Often the most valuable tools you have as an entrepreneur are your network, relationships and mentors. Although starting and running a business is sure to be a learning process, finding out what has and what hasn’t for those who have been there and done that can save you a lot of time and hard lessons learned. Here, seven successful entrepreneurs share their best business advice for fellow entrepreneurs.
Dan Nainan is a successful comedian who has performed at the Democratic National Convention, three presidential inaugural events, and for Donald Trump. Nainan is also a former Intel senior engineer who traveled the country with Intel chairman Andy Grove doing technical demonstrations in front of huge groups. In other words, he wasn’t always a performer.
To get over his onstage anxiety, he took a comedy class. One thing led to another, and he found his career passion in an unlikely field. His advice to other entrepreneurs is to choose the company you keep wisely.
“Stay away from negative people. In their boring nine-to-five jobs, they don't have the guts to try something risky, so they try to bring you down to validate their poor decision to stay put."
“Be proud of everything that you put out. Don't corner yourself into a small business with a name that localizes you unless you are 100 percent sure that you won't want growth. Create systems for every part of your business so that things are consistent. You want your business to be carried out by others besides you.”
Donald J. Pliner, a renowned footwear designer, has been in the footwear industry his entire life and has had his own line for 20 years. He’s also got some major fans – Oprah and Cher among them. His tip is to use your power from within to inspire.
“It's about passion. I love what I do, but ultimately it's because I work hard and I have enough smart and talented people working with me and believing in me. My employees respect me and that's the main reason they stay. When they see my passion, it makes them want to work just as hard to bring the company even more success."
Vick Vaishnavi guided his company, BladeLogic from a small startup to an IPO and eventual acquisition by BMC Software for almost $1 billion. He then helped BMC Software achieve remarkable growth, hitting its all-time stock high during the recession. Now the CEO of Aveksa, a small Access Governance software company, he’s primed for start-up success once again. His tip goes back to the basics of marketing.
“It sounds simple but entrepreneurs really need to identify what the unique differentiator is for the product/service they are bringing to market. Most companies determine their value statement by looking at value statements from competitive products/services and assuming that should be their value statement as well. Doing so makes you just another copycat in a crowded marketplace. If an entrepreneur is bringing a new/existing product/service to market, that product/service needs to stand out among the competition or it will fail.”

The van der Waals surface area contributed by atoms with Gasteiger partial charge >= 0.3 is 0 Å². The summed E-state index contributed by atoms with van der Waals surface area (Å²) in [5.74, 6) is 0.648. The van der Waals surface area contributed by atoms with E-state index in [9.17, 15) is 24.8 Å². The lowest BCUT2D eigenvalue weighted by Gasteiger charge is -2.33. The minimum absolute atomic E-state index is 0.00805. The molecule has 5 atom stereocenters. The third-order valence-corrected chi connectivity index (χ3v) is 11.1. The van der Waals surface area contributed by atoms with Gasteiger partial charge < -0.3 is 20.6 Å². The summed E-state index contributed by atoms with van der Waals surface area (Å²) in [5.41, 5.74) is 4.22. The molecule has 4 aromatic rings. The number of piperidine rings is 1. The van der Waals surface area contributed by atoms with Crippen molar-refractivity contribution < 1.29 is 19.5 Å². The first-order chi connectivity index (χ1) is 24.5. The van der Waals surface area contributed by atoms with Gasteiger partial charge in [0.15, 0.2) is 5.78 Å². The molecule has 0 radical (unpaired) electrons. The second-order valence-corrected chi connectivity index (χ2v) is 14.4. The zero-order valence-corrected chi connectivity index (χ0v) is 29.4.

Patrick Sullivan, president and CEO of RightsFlow, a New York-based licensing and royalty service provider serving YouTube, Rhapsody, and Muzak, started the company in his apartment three years ago. Today, it is a multi-million dollar firm with more than two dozen employees on both coasts. His advice is to identify the “pain area” your customers have and provide them with a solution.
“When we launched RightsFlow we identified a pain point for companies: licensing, accounting and paying thousands of rights holders. By focusing on this labor and resource-intensive area of the music business, we were able to develop a streamlined approach and technology platform to benefit both sides of the equation."
Gurbaksh Chahal, founder and CEO of the ad network RadiumOne (his third startup), dropped out of high school to start Click Agents, which he eventually sold for $40 million. Next came Blue Lithium (Yahoo! bought it for $300 million, when Chahal was just 25). His tip is to hire smart.
“One of the key ways to put your company on the path to success is to hire creativity, hunger and passion. While most companies still look at the traditional ways of hiring (prior experience, education, etc.) the only two answers I look for are: Is this person an entrepreneur and what's their level of hunger? These two outweigh any other degree or experience and are sometimes the hardest two traits to find in people. While success has no guarantee, when smart people can work in unison, the odds accelerate in your favor.”
Dave Ramsey is a New York Times best-selling author and the nationally syndicated radio talk show host of "The Dave Ramsey Show." He is also the president and CEO of The Lampo Group, Inc., which offers money management expertise through Financial Peace University and a variety of other programs designed to help people get control over their financial lives. Ramsey says starting off on the right financial foot is important.
“Start and run your business debt free. You may have to grow the business slower but you will avoid a lot of risk and build your business on a more solid foundation."